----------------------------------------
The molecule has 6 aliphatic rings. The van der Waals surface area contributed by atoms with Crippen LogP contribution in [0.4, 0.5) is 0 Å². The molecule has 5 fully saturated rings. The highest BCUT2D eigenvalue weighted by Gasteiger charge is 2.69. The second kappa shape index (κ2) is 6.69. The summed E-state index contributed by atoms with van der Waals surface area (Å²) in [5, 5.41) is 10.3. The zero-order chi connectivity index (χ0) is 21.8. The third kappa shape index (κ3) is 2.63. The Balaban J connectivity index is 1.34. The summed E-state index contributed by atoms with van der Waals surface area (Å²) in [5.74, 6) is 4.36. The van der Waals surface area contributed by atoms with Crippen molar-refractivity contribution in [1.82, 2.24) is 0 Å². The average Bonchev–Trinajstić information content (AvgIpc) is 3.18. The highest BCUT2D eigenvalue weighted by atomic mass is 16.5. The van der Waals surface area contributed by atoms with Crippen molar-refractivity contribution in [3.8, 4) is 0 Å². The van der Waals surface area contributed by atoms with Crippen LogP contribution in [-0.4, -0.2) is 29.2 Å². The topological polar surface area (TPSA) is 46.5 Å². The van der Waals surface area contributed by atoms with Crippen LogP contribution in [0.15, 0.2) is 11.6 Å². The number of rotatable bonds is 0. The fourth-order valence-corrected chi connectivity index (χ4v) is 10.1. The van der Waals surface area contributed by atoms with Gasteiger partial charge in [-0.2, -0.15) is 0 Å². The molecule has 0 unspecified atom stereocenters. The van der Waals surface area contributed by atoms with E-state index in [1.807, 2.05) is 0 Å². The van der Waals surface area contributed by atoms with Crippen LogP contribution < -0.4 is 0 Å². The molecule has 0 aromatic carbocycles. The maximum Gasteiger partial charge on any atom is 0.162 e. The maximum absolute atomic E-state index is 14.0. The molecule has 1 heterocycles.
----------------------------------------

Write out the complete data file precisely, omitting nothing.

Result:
The molecule has 6 aliphatic rings. The van der Waals surface area contributed by atoms with Crippen LogP contribution in [0.4, 0.5) is 0 Å². The molecule has 5 fully saturated rings. The highest BCUT2D eigenvalue weighted by Gasteiger charge is 2.69. The second kappa shape index (κ2) is 6.69. The summed E-state index contributed by atoms with van der Waals surface area (Å²) in [5, 5.41) is 10.3. The zero-order chi connectivity index (χ0) is 21.8. The third kappa shape index (κ3) is 2.63. The Balaban J connectivity index is 1.34. The summed E-state index contributed by atoms with van der Waals surface area (Å²) in [5.74, 6) is 4.36. The van der Waals surface area contributed by atoms with Crippen molar-refractivity contribution in [1.82, 2.24) is 0 Å². The average Bonchev–Trinajstić information content (AvgIpc) is 3.18. The highest BCUT2D eigenvalue weighted by atomic mass is 16.5. The van der Waals surface area contributed by atoms with Crippen molar-refractivity contribution in [3.8, 4) is 0 Å². The van der Waals surface area contributed by atoms with Crippen LogP contribution in [-0.4, -0.2) is 29.2 Å². The topological polar surface area (TPSA) is 46.5 Å². The van der Waals surface area contributed by atoms with Crippen LogP contribution in [0.15, 0.2) is 11.6 Å². The number of rotatable bonds is 0. The fourth-order valence-corrected chi connectivity index (χ4v) is 10.1. The van der Waals surface area contributed by atoms with Gasteiger partial charge in [-0.2, -0.15) is 0 Å². The molecule has 0 unspecified atom stereocenters. The van der Waals surface area contributed by atoms with E-state index in [1.807, 2.05) is 0 Å². The van der Waals surface area contributed by atoms with Crippen LogP contribution < -0.4 is 0 Å². The molecule has 0 aromatic carbocycles. The maximum Gasteiger partial charge on any atom is 0.162 e. The maximum absolute atomic E-state index is 14.0. The molecule has 1 heterocycles.